However, in January, the Government Office released a doubt that SpaceX and Boeing would meet their Commercial Crew deadlines. It's a problem because NASA runs out of opportunity to send its astronauts to space. At the moment, the Space Agency has purchased a limited number of seats for its astronauts on Russia's Soyuz rocket, but these sites will end in the fall of 2019. If SpaceX and Boeing are not ready to start astronauts, there may be a gap in NASA crew members at the station .

Bridenstine does not think there will be a problem. "I'm convinced that Commercial Crew will be ready when the Soyuz sites expire," he said. He also noted that NASA has looked at the possibility of extending the journeys that future astronauts take to ISS, allowing NASA more time until the Commercial Crew launch is complete.

Some critics have argued that the commercial delays The crew program is due in part to NASA's holding companies to an extremely high safety standard. Both SpaceX and Boeing have to prove that there are only 1 in 270 chances that their vehicles will fail and crew members will be on board. In comparison, the space shuttle had a 1 to 80 chance. The GAO report doubted that SpaceX and Boeing could meet this standard, and Bridenstine noted that the requirement could change.

"It does not look like this time will be achieved," says Bridenstine. "Now what should it be at the end? I do not know. But we will have to make judgments and decisions."

In March, NASA announced that its long-term space space scout, James Webb Space Telescope (JWST), would not start 2019 according to plan , but instead should go to space in May 2020. The fault of the delay lies mainly with the telescope's main contractor, Northrop Grumman, which has caused damage to the vehicle during the construction process. And Bridenstine acknowledged that NASA is not pleased with Northrop's handling of the telescope. "It has not been good," Bridenstine said. "They know it. NASA knows. But we'll get it working."

In 2011, the congress restricted the JWST development budget to $ 8 billion. So legislators must re-approve the project now that it exceeds the cost decision. Bridenstine said he will do everything to make it happen. "When I testify about Congress, I will encourage them to be engaged in this mission," he said. "We have gone a long way now, and at this time, the science we will be coming back from James Webb is important enough for us to finish the project."


An artistic rendering of James Webb space telescope
Image: NASA

The delay of the telescope has had repercussions on NASA's astrophysics program. Trump proposed to cancel the space agency's next flagship spacecutter, WFIRST, to launch JWST, claiming that WFIRST is too expensive. Meanwhile, NASA has said researchers working on future space telescope ideas to limit the cost of their designs to between $ 3 billion and $ 5 billion. Bridenstine suggested that it be harder for NASA to make large budget space telescopes. "These types of flagship missions that take a large part of the astrophysics budget are a challenge," he said.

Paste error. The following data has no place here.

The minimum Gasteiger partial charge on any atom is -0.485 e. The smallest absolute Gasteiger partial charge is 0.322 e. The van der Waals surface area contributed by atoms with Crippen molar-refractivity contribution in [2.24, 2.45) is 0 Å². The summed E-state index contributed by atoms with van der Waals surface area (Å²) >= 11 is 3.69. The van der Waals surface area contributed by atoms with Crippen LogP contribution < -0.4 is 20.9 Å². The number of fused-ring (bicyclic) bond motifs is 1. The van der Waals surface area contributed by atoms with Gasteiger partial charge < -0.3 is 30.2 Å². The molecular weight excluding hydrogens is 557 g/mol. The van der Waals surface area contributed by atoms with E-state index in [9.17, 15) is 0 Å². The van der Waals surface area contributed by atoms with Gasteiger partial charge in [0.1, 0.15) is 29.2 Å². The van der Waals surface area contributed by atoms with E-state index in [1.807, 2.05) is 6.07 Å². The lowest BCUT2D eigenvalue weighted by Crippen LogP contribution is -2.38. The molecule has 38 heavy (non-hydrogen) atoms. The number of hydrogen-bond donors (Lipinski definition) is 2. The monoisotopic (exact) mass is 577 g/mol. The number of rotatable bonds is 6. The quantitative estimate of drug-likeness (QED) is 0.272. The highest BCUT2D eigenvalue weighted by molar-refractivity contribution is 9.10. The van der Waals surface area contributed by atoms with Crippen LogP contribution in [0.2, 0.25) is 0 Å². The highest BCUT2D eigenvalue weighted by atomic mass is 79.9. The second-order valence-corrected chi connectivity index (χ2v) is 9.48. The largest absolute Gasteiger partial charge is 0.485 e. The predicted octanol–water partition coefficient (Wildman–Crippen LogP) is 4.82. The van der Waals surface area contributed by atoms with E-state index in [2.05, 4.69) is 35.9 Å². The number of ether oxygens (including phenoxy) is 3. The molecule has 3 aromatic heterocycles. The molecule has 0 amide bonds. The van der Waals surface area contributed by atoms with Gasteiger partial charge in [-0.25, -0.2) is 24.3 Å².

Democratic legislators strongly criticized Bridenstine during his nomination inquiry for previous statements he had made about climate change and claiming that the earth is no longer warming. Since confirmed, Bridenstine has made clear that his thoughts on climate change have evolved and that he believes that human activity causes the soil to warm up. Today, he noted that this development actually occurred before coming to NASA. As evidence, he claimed that when he was in the Home Affairs Committee, he constantly supported a study to find out how climate change affects national security.

At the round table today, Bridenstine also established its commitment to study the Earth's climate with NASA resources. He expressed his support for two forthcoming Earth Science missions in NASA, PACE and CLARREO, as President Donald Trump proposed to cancel in his budget application for 2019. He noted that these missions are considered to be priorities of the science community and he will continue to support them. "It seems to me that there are projects we must consider in the President's budget application to finance," he said.

A New York Times reporter Bridenstine asked his thoughts if a survey of Pew Research came out today, which found that most Americans believe that the Earth's science would be NASA's top priority over going to the Moon or Mars . Bridenstine said that NASA continues to make as many aspects of space exploration as possible. "I think NASA can lead when it comes to studying the Earth and the climate," he said. "I think it's important for NASA to continue its other assignments as well."

Then Bridenstine, a former Republican representative from Oklahoma, added that his mission in NASA is to keep the agency apolitical. "It's important that NASA is not involved in prescribing politics, but instead of doing science," he said. "That's what keeps our brand good. That's what keeps our credibility high."